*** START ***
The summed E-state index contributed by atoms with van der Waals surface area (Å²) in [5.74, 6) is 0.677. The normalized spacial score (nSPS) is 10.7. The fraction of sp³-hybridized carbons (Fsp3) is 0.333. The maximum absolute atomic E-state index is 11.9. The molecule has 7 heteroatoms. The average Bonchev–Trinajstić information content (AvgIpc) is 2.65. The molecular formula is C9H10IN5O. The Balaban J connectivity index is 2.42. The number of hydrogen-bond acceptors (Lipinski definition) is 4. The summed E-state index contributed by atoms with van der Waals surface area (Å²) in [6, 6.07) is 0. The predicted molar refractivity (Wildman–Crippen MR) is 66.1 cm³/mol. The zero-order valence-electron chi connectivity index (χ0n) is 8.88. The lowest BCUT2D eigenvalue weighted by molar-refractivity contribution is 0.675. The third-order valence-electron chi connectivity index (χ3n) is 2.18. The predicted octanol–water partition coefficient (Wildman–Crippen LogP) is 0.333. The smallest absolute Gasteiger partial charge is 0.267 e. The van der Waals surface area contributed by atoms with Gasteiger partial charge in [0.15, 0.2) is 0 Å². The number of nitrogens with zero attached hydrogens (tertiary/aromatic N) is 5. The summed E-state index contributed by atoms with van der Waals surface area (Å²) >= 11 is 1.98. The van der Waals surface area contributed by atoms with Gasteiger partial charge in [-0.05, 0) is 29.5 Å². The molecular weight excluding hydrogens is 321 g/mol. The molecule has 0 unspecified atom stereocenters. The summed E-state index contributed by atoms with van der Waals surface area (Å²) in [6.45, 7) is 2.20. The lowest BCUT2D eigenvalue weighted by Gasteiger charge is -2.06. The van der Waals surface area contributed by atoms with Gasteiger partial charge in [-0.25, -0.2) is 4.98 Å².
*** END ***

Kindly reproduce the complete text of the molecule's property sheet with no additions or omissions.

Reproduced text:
The summed E-state index contributed by atoms with van der Waals surface area (Å²) in [5.74, 6) is 0.677. The normalized spacial score (nSPS) is 10.7. The fraction of sp³-hybridized carbons (Fsp3) is 0.333. The maximum absolute atomic E-state index is 11.9. The molecule has 7 heteroatoms. The average Bonchev–Trinajstić information content (AvgIpc) is 2.65. The molecular formula is C9H10IN5O. The Balaban J connectivity index is 2.42. The number of hydrogen-bond acceptors (Lipinski definition) is 4. The summed E-state index contributed by atoms with van der Waals surface area (Å²) in [6, 6.07) is 0. The predicted molar refractivity (Wildman–Crippen MR) is 66.1 cm³/mol. The zero-order valence-electron chi connectivity index (χ0n) is 8.88. The lowest BCUT2D eigenvalue weighted by molar-refractivity contribution is 0.675. The third-order valence-electron chi connectivity index (χ3n) is 2.18. The predicted octanol–water partition coefficient (Wildman–Crippen LogP) is 0.333. The smallest absolute Gasteiger partial charge is 0.267 e. The van der Waals surface area contributed by atoms with Gasteiger partial charge in [0.15, 0.2) is 0 Å². The number of nitrogens with zero attached hydrogens (tertiary/aromatic N) is 5. The summed E-state index contributed by atoms with van der Waals surface area (Å²) >= 11 is 1.98. The van der Waals surface area contributed by atoms with Gasteiger partial charge in [-0.05, 0) is 29.5 Å². The molecular weight excluding hydrogens is 321 g/mol. The molecule has 0 unspecified atom stereocenters. The summed E-state index contributed by atoms with van der Waals surface area (Å²) in [6.45, 7) is 2.20. The lowest BCUT2D eigenvalue weighted by Gasteiger charge is -2.06. The van der Waals surface area contributed by atoms with Gasteiger partial charge in [-0.25, -0.2) is 4.98 Å².